Recent amendments to the Strata Property Act (the “Act”) will make it easier for a strata corporation to repair and maintain their buildings.
The first key legislative amendment changes the voting threshold at a general meeting of owners when funding a depreciation report or approving repairs recommended by a depreciation report from the contingency reserve fund (the CRF). Previously there had to be a three-quarters vote in favour for the resolution to proceed (so even if there was a majority vote, if more than 25 per cent of owners disagreed, the motion could not pass). This has now been changed to a majority vote being sufficient to go ahead.
The second legislative amendment tackles proposed repairs to be funded by special levy, rather than the CRF. A special levy still requires a three-quarters vote to pass. However, new legislation allows a strata corporation to proceed with a court application to obtain an order for repairs in the situation where the three-quarters vote resolution has failed, but more than half of the votes cast were in favour of the resolution. It is important to remember the strata corporation must approve the funding to proceed with court action.
Recent reviews of resolutions approved by strata corporations reveal major flaws that could result in resolutions being struck down if challenged. The consequences could be catastrophic since the resolution forms the foundation for funding repairs, paying contractors and collecting arrears. If the resolution falls, then the owners’ legal obligation to pay also falls. The process could become a house of cards.
How the Law has Changed
As of April 9, 2014, the Act was amended to clarify that the cost of a depreciation report can be an operating expense. This means the cost to obtain a depreciation report may be included in the annual budget. A second amendment was also made that allows the cost to obtain a depreciation report to be paid out of the CRF by a majority vote only.
This creates an exception to the general rule that a three-quarters vote resolution is required to approve expenditures from the CRF. Owners are now permitted to approve funding for repairs, maintenance or replacement recommended in the most recent depreciation report by a majority vote.
To summarize, a strata corporation can now use a majority vote to fund both a depreciation report and the work recommended in the depreciation report from the CRF.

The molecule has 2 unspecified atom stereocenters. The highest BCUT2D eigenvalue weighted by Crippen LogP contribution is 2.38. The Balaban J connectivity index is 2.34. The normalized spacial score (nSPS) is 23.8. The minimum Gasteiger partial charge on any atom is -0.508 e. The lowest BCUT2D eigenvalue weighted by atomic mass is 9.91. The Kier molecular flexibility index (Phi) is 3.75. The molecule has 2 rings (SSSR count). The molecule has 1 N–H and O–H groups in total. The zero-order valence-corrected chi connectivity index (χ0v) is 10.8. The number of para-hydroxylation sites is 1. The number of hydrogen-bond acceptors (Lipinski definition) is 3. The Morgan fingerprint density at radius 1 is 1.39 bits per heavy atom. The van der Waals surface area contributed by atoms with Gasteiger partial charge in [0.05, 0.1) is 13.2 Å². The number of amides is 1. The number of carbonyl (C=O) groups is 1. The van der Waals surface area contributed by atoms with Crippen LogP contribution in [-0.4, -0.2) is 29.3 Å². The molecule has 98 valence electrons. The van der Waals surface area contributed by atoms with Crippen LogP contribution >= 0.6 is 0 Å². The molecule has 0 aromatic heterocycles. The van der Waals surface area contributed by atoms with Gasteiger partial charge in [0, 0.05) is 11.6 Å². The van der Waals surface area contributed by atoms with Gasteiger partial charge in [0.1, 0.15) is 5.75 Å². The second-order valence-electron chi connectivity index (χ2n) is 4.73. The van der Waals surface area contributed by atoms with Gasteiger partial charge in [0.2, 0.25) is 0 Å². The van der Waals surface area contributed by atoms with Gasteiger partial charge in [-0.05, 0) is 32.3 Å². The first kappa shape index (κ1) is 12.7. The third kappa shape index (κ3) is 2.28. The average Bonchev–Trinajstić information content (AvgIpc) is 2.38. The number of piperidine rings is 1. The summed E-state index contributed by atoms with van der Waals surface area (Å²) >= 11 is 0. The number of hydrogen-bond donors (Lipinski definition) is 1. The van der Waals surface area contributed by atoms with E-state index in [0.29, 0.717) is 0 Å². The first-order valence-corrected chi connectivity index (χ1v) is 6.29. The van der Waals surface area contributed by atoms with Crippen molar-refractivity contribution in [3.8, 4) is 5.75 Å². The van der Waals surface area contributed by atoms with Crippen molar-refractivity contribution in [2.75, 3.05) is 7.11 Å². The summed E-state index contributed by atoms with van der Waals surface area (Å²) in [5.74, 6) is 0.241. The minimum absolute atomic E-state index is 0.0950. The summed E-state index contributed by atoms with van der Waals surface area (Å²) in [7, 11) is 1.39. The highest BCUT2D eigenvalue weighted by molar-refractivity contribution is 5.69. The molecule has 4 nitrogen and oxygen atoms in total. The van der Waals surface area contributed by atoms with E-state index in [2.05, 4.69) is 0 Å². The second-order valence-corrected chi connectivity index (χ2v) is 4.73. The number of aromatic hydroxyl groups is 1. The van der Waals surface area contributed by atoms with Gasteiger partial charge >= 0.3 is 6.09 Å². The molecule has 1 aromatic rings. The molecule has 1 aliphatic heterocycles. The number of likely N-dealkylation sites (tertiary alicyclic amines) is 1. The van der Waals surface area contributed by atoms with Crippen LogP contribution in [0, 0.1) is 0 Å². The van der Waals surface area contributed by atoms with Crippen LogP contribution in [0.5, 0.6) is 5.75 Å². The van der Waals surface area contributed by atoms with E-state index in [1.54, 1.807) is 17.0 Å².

How this Will Affect Strata Practices
It is anticipated that these changes will result in more strata corporations proceeding with depreciation reports and addressing major repair programs in a planned, reasonable and timely fashion.
For special levy resolutions to address maintenance or repairs that have been defeated by the owners at a general meeting, it will now be easier for strata corporations to go to court to get an order for the repairs. However, although it is now easier to proceed to the Supreme Court, many obstacles still remain. This process tends to be political, cumbersome, expensive and uncertain.
The legislation really encourages the use of the CRF as a long-term planning tool, and effectively discourages the use of special levies, which still require a three-quarters vote to pass. Special levies will therefore likely be used less often given the higher voting threshold required for approval. Clearly it is easier to obtain a majority vote approving monies already available in the CRF than it is to approve a special levy.
It is envisioned that more strata corporations will investigate financing options available to them to minimize the burden of a huge repair levy. If the CRF is exhausted or insufficient, owners may view financing as a palatable option in appropriate cases. For example, a repair levy of $50,000 per strata lot, amortized over 15 years, costs about $394 per month (assuming a 5 per cent interest rate). It is easier for some owners to pay $394 per month as opposed to coming up with $50,000 all at once.
One of the objectives should be to ensure that owners do not lose their home if they cannot afford to pay the special levy. When the strata corporation acts as the borrower, it gives everyone a fighting chance by minimizing the owner subsidy if some owners default, ensuring that funding is available to pay the contractor when due and providing those owners who are least able to pay with an opportunity to hold onto their investment.
Cora Wilson is the founder and owner of C.D. Wilson Law Corporation. She is a strata lawyer, educator, publisher, editor and author and has been practicing strata law for more than 20 years.